I am finishing the writing of this log in Manchester in the UK under heavy grey skies and intermittent pouring rain: I started it whilst we were in the Bay area of San Francisco when Sterling was attending a Glass Developer conference at the end of October.
We decide to stay in Death Valley for a few more days after Vinny and Aileen leave and head up to the mountains to WildRose campground. It’s a different world up here. Its cooler: about 20 degrees or so. It’s hilly, with juniper and pinyon pines scattered across the slopes. We’re trying to get back to a life pattern less dominated by work, so while we’ve got lots to catch up with in the aftermath of our break, we’re also determined to make time to enjoy where we are.
This is the less well known side of Death Valley: tight interlocking valleys, mountains and wide bowls of sparse vegetation. To get to the WildRose trail head, we drive the six miles, much on a delightful unpaved road with some of the most amazing corrugations we’ve ever experienced. The trail starts from the site of the ten beehive charcoal kilns built in the later part of the eighteen hundreds by Chinese labourers, to supply the smelter at a gold mine thirty miles away. It is such a remote place that it’s difficult to understand the motivation in building them but of course in an area with such little vegetation, even the relatively sparse pinyons were extremely valuable. The were cut, the kilns packed, the firing process taking up to eight days, the cooling another five, before the charcoal was loaded in carts and taken to the mine. They have a beautiful symmetry, lined up in a straight line, their convex curves mirroring each other, their pointy tops the perfect finish.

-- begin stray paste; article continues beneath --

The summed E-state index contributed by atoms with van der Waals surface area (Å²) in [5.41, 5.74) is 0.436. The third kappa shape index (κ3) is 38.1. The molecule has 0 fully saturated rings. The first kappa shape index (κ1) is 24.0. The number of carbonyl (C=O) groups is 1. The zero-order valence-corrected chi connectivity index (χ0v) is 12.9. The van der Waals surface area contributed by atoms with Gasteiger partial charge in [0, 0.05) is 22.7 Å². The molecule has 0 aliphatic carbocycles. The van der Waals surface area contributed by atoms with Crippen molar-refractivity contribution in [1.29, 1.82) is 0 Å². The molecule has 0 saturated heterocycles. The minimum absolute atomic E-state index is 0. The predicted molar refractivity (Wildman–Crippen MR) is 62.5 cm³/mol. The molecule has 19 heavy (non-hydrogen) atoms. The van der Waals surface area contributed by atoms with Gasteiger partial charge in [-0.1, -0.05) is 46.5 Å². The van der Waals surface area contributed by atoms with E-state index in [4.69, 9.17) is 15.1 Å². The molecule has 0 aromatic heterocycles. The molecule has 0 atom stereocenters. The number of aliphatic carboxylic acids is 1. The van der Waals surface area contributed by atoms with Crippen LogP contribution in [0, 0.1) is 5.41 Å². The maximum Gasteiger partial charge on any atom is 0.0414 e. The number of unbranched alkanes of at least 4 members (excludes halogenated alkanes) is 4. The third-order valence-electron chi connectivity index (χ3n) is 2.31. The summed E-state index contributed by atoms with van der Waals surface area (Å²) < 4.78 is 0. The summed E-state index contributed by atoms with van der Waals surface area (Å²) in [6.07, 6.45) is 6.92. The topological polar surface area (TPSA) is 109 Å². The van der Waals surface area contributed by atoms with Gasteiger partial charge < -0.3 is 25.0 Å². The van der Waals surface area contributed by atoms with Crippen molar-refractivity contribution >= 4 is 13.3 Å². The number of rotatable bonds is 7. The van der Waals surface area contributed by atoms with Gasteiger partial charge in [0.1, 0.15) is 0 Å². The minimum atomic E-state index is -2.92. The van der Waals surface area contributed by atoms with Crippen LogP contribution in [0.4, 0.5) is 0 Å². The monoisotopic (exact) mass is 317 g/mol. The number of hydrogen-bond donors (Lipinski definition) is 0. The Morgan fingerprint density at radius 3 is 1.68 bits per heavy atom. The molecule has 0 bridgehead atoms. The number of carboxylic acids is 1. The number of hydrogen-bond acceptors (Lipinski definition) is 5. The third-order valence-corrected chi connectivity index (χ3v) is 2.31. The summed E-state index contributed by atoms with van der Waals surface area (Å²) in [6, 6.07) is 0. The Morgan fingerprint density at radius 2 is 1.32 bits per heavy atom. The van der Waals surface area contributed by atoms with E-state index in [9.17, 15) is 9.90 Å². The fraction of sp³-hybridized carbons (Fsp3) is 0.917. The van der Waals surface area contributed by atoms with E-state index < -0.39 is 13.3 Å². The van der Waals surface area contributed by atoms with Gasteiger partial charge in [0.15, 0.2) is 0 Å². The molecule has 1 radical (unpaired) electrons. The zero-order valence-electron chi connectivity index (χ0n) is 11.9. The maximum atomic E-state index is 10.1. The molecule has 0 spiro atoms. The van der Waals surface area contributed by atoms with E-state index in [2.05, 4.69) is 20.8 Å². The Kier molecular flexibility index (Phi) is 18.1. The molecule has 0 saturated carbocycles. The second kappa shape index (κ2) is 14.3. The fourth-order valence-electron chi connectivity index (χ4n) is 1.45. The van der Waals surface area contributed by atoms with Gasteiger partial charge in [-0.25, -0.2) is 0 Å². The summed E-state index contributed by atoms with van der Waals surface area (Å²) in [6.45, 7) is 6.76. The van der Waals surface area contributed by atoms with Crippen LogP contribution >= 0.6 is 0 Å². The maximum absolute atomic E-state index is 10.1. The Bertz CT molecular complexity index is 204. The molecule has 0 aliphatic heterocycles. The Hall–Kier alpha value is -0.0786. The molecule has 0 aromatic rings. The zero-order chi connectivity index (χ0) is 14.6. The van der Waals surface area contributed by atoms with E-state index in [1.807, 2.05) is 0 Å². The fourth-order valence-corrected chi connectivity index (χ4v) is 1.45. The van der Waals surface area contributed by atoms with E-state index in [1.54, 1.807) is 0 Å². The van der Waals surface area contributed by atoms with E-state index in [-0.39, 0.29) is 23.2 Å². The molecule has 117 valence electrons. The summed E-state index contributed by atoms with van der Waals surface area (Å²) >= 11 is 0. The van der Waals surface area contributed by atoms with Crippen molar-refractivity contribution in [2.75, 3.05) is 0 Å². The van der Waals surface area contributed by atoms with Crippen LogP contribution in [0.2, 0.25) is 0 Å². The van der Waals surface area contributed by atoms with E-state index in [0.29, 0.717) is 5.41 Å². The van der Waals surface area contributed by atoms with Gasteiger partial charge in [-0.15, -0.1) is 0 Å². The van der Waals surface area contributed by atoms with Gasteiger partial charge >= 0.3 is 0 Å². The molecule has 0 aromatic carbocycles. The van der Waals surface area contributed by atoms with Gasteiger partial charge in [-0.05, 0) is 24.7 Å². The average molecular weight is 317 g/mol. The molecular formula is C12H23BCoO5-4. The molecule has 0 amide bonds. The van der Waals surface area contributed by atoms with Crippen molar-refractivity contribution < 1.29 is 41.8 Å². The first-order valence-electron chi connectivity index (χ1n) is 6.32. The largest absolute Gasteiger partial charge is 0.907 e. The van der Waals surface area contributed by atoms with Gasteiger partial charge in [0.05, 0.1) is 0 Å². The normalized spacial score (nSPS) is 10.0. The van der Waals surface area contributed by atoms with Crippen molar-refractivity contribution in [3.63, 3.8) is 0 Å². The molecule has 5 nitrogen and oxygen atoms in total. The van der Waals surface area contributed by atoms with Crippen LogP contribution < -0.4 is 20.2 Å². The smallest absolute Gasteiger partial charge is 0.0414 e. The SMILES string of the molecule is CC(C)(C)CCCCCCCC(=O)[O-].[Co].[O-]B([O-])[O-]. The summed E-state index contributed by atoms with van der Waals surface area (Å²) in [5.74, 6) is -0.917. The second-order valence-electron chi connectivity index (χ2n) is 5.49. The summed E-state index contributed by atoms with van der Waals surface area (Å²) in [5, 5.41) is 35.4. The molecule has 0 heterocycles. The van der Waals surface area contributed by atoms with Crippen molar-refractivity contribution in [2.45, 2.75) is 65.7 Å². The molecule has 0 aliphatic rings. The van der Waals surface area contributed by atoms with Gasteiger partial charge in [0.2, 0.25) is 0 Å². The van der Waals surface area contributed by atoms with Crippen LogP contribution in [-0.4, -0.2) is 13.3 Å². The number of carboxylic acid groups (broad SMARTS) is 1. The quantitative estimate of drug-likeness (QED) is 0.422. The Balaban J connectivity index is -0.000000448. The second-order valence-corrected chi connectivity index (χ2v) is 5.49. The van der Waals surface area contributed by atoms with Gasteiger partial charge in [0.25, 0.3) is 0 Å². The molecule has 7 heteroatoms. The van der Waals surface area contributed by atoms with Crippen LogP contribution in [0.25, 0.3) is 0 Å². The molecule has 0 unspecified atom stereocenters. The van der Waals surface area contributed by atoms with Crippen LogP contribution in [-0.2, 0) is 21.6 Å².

It’s lovely to be out on the trail. It’s very unlike the more familiar part of the park until we get to the ridge and there far below us are the washed out familiar colours of the valley itself, its flat expanse looking so much smaller at this distance. Having set out late-ish, we don’t have time to go all the way to the peak but it’s still worth the hike we do to see the views.
We’re planning one more night back on the valley floor before we leave so that we can do the circular hike up Golden Canyon, across the badlands and back out to the edge of the valley of death. It’s a great walk: the colours, textures and shapes of the surrounding rocks along with glimpses out to the valley and mountains beyond make it fascinating. Well worth the extra day.
Just for a change, time is on our tail. We’re due in the Bay area before the end of the month and want to meander up the Owens Valley to the east of the Sierra Nevada before crossing over via Yosemite.
Our first stop in Owens Valley is at the Manzanar National Historic Site: the location of one of the detention camps where people of Japanese descent were held during the second world war. It’s a deeply moving experience, the words of the detainees speaking for themselves of the horror of being wrenched from their homes, businesses, work and lives, of losing everything they possessed and being herded into barracks with no privacy, toilets with no cubicles and armed guard towers around the periphery. For all this, the government of the day maintained an insistence that this was not incarceration.